On 3 December 2009, Thailand’s state owned Telco TOT launched a skeletal 3G network on its 15 MHz swathe of paired 2100 spectrum with 548 base stations scattered across central Bangkok. One and a half years later, things are only starting to stutter forward.
The main stumbling block was funding and public sector debt. TOT wanted around 17 billion baht ($557 million) to roll out its 3G network, and as a corporatised former state enterprise, that debt would still have to count as public debt. It took years for the Ministry of Finance to agree to authorise the loan.
Some argue that TOT is now a company subject to usual business laws. Others argue that as a company wholly owned by the Ministry of Finance, it is still a state enterprise. TOT’s merry-go-round of chief executives has not helped.
Then came the controversial bid that saw ZTE kicked out for unrealistic financial projections (offering too much capacity) and Ericsson for missing a brochure of an antenna.
TOT recently summoned 21 existing and potential MVNOs to a meeting to determine selection its partners. TOT plans to have one main partner using 40% of network capacity, two more at 20% each, 10 % for itself and 10% of capacity for any other number of partners.
However, the idea was for a reverse auction - for partners to tell TOT how much they would offer the network operator. In other words, how much they were willing to subsidise early roll out and how deep their pockets were.
One of the smaller incumbents complained that the deal was unfair as while larger partners (namely MVNOs Samart and Loxley, the initials in the SL consortium that won the 17 billion baht bid to build the network for TOT) were allowed to issue letters guaranteeing their commitment, smaller MVNOs would be forced to pay up six years’ fees upfront.
The question nobody is asking is that if Samart and Loxley build the network on one side and then take 60% of capacity on the other side, what is TOT doing? Is it still a telco? Or just a gate-keeper, a tax-collector?
Put another way, how would it be different from the 80% capacity CAT-True deal that is attracting so much attention?
Well, it might turn out very different. While the S and L in SL Consortium though they would have it to themselves, along comes a joker to the table.
Singaporean owned AIS now wants to be able to “roam” to the TOT network in addition to its 900 MHz 3G. Indeed, buried deep within the heavily amended contracts AIS has with TOT includes a clause that gives them that right should the concession holder (TOT) go 3G.
Previously AIS did not really push this idea much, as the aborted September 2010 bid documents said that anyone with existing IMT 2000 spectrum (2100 MHz) would be excluded from bidding for more 3G spectrum.
But fast forward to today and the idea of invoking that clause suddenly makes more sense. Why bother spending billions of your own money on a licence and network if you can get the government to invest in one for you? After all, if True can do so with CAT, why not just follow suit?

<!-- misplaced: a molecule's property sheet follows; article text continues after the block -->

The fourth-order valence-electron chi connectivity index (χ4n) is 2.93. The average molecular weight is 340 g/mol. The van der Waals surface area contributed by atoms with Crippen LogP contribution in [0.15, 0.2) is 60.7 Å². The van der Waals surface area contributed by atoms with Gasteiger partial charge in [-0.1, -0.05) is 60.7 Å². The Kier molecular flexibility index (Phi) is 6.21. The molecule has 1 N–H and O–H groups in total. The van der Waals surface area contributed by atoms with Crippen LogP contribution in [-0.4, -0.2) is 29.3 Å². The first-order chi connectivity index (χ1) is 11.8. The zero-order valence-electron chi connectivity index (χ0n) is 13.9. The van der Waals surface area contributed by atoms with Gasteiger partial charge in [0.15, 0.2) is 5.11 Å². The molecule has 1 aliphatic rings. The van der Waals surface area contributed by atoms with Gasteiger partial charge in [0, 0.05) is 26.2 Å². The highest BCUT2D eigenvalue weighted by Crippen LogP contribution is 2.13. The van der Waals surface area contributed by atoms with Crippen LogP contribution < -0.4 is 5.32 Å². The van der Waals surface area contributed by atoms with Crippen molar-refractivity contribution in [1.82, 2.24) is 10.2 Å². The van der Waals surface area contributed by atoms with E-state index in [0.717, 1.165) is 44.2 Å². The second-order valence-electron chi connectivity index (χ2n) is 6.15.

But AIS has 31.2 million subscribers, just under half the Thai population. It would be impossible to allow all users to roam to TOT’s 3G network overnight purely on capacity grounds. Allowing users to manually select the network would be cumbersome and only suited to the most hardcore of technophiles.
A potential answer being mooted by the two would be to allow AIS to install a secondary HLR (Home Location Register) server on TOT’s 3G network so it could manage and allow its users seamless access to the network. But this raises many more questions and goes far beyond a normal MVNO arrangement. What would the effects of having a behemoth with 30 million users and control and insight into network operations be on competition and on operations?
Mainstream media, however, have quickly latched onto the question of revenue share. In the final five years of its concession, AIS has to pay 30% of revenue to TOT for its 2G network. What would happen when an existing 2G customer roams to AIS 3G?
If they do not have to pay 30%, would that be legal or fair? If they have to pay 30%, how could they compete with the other MVNOs? And what about incoming calls and interconnection fees? Would AIS 2G calls to AIS 3G calls involve cross network payment? Not to mention how pre-paid wallets would have to be managed.
Concession conversion should have happened so that everyone could move forward with a fair and level playing field, but it did not and this mess is just one example of the price that the industry is paying for inaction.
The other snippet of information gleamed is more worrying. Free trade obligations to the WTO clearly state that Thailand’s state enterprises cannot compete with the private sector or engage in cross subsidisation. CAT taking revenue share from DTAC and subsidising a network for True is a clear violation that many have highlighted. But while less blatant, is TOT that different?
TOT’s answer apparently is to distance itself from SL on paper. TOT intends to use its Thai Mobile subsidiary that used to run a GSM 1900 network as an intermediary. TOT would sub-contract the 3G network to Thai Mobile, and for Thai Mobile to hire SL Consortium. After all, it worked for Thailand’s squeaky clean-image state oil company, PTT and its subsidiary PTT Exploration and Production which does shady deals in many countries that are under EU and US embargo.
Meanwhile, the existing MVNOs are left in legal limbo. Their contracts expired last December and have yet to be renewed. One MVNO said he is operating only on the basis that he asked TOT for an extension but since no reply was received in 45 days, Thai law allows him to presume to have an extension of the current contract. However, while the five MVNOs can continue their half-life of operations under such a regime, it makes investment, brand building or finding a partner impossible.
Que Sera Sera.